In one of the film's best, most artful, sexually-lustful scenes, she invites him to sit next to her on the divan - he falls to the floor - as she reclines on the chaise and hangs onto him for comfort and for recovery after allegedly being frightened by the snake. Soon, she leans over and wraps her arms around his neck, almost holding it in a vise, and begins to caress his hair, face and earlobe - while his eyes close. Jean cradles his head with her right arm. As they talk, she nuzzles close to his cheek, tantalizes him and drives him wild:

Jean: Oh darling, hold me tight! Oh, you don't know what you've done to me.
Charles: I'm terribly sorry.
Jean: Oh, that's all right.
Charles: I wouldn't have frightened you for anything in the world. I mean if there's anyone in the world I wouldn't have wanted to (her nuzzling causes exquisite torment and he pauses) - it's you.
Jean: You're very sweet. Don't let me go.

Self-conscious and shy, Charles steals a look at her legs, and appears to be on the verge of swooning again. To prevent himself from becoming more delirious - and with his eyes averted, he pulls down her skirt over her bared knees. She graciously accepts. At the beginning of a long, unbroken camera shot (a close-up of the two of them) in the film's most memorable scene, they share a conversation about his experiences up the Amazon, his interest in snakes, his disinterest in the brewing business, his bachelorhood, and their fantasy love ideals. With her face nestled against his, she teases and kids with him - and tenderly and seductively strokes his cheek and fools with his hair and ear, causing him to become paralyzed with desire. His eyes close at times, and his voice appears strangulated and broken:

Charles: Snakes are my life, in a way.
Jean: (thoughtfully) What a life!
Charles: I suppose it does sound sorta silly. I mean, I suppose I shoulda married and settled down. I imagine my father always wanted me to. As a matter of fact, he's told me so rather plainly. I just never cared for the brewing business.
Jean: Oh, you say that's why you've never married?
Charles: Oh no. It's just I've never met her. I suppose she's around somewhere in the world.
Jean: It would be too bad if you never bumped into each other.
Charles: Well...
Jean: I-I suppose you know what she looks like and everything.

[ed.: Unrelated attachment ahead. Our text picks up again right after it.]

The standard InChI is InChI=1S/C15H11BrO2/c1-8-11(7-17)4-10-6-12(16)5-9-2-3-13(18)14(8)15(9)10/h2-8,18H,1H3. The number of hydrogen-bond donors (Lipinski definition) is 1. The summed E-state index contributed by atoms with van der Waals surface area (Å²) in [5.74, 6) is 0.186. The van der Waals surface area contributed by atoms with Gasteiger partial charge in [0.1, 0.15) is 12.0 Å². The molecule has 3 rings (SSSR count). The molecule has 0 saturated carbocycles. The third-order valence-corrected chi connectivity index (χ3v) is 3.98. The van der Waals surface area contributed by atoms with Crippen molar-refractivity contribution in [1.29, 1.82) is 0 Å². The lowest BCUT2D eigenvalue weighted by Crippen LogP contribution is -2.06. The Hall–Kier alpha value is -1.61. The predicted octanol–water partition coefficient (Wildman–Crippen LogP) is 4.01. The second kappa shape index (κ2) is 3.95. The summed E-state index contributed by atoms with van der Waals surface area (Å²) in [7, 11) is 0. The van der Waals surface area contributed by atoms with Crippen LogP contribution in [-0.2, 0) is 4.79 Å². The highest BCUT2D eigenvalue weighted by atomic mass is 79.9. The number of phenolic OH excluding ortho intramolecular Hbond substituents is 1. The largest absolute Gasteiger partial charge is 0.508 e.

Charles: I-I think so.
Jean: I'll bet she looks like Marguerite in Faust.
Charles: Oh no, she isn't, I mean, she hasn't, she's not as bulky as an opera singer.
Jean: Oh. How are her teeth?
Charles (startled): Hunh?
Jean: Well, you should always pick one out with good teeth. It saves expense later.
Charles: Oh, now you're kidding me.
Jean: (tenderly) Not badly. You have a right to have an ideal. Oh, I guess we all have one.
Charles: What does yours look like?
Jean: He's a little short guy with lots of money.
Charles: Why short?
Jean: What does it matter if he's rich? It's so he'll look up to me. So I'll be his ideal.
Charles: That's a funny kind of reason.
Jean: Well, look who's reasoning. And when he takes me out to dinner, he'll never add up the check and he won't smoke greasy cigars or use grease on his hair. And, oh yes, he, he won't do card tricks.
Charles: Oh.
Jean (sweetly): Oh, it's not that I mind your doing card tricks, Hopsie. It's just that you naturally wouldn't want your ideal to do card tricks.
Charles: I shouldn't think that kind of ideal was so difficult to find.
Jean: Oh he isn't. That's why he's my ideal. What's the sense of having one if you can't ever find him? Mine is a practical ideal you can find two or three of in every barber shop - getting the works.
Charles: Why don't you marry one of them?
Jean (almost indignantly): Why should I marry anybody that looked like that? When I marry, it's gonna be somebody I've never seen before. I mean I won't know what he looks like or where he'll come from of what he'll be. I want him to sort of - take me by surprise.
Charles: Like a burglar.
Jean: That's right. And the night will be heavy with perfume. And I'll hear a step behind me and somebody breathing heavily, and then...(She moans and sighs softly as she stretches back langorously on the chaise) You'd better go to bed, Hopsie. I think I can sleep peacefully now.
Charles (tugging his collar out because of the sexual heat that has been generated): I wish I could say the same.
Jean: Why Hopsie! (He rises to his feet and goes to the door. She giggles to herself.)

Next Page